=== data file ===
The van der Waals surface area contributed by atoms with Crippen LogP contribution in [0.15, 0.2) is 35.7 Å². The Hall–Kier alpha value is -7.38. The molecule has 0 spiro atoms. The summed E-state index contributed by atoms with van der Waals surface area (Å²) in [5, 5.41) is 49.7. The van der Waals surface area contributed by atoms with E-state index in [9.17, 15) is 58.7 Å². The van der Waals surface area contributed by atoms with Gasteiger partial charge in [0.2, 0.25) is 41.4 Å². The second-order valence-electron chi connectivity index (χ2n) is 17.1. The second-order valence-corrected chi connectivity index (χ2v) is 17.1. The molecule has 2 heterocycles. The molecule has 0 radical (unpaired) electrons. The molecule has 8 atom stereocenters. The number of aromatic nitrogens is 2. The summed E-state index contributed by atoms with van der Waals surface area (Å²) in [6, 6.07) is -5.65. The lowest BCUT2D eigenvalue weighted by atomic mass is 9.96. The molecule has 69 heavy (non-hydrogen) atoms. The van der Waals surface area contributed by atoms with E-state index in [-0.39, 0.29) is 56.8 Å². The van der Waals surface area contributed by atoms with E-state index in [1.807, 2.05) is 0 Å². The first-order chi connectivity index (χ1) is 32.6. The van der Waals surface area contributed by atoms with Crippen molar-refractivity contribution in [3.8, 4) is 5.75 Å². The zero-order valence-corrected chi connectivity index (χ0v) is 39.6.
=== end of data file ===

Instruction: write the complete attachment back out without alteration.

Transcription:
The van der Waals surface area contributed by atoms with Crippen LogP contribution in [0.15, 0.2) is 35.7 Å². The Hall–Kier alpha value is -7.38. The molecule has 0 spiro atoms. The summed E-state index contributed by atoms with van der Waals surface area (Å²) in [5, 5.41) is 49.7. The van der Waals surface area contributed by atoms with E-state index in [9.17, 15) is 58.7 Å². The van der Waals surface area contributed by atoms with Gasteiger partial charge in [0.2, 0.25) is 41.4 Å². The second-order valence-electron chi connectivity index (χ2n) is 17.1. The second-order valence-corrected chi connectivity index (χ2v) is 17.1. The molecule has 2 heterocycles. The molecule has 0 radical (unpaired) electrons. The molecule has 8 atom stereocenters. The number of aromatic nitrogens is 2. The summed E-state index contributed by atoms with van der Waals surface area (Å²) in [6, 6.07) is -5.65. The lowest BCUT2D eigenvalue weighted by atomic mass is 9.96. The molecule has 69 heavy (non-hydrogen) atoms. The van der Waals surface area contributed by atoms with E-state index in [-0.39, 0.29) is 56.8 Å². The van der Waals surface area contributed by atoms with E-state index in [1.807, 2.05) is 0 Å². The first-order chi connectivity index (χ1) is 32.6. The van der Waals surface area contributed by atoms with Crippen molar-refractivity contribution in [3.8, 4) is 5.75 Å². The zero-order valence-corrected chi connectivity index (χ0v) is 39.6.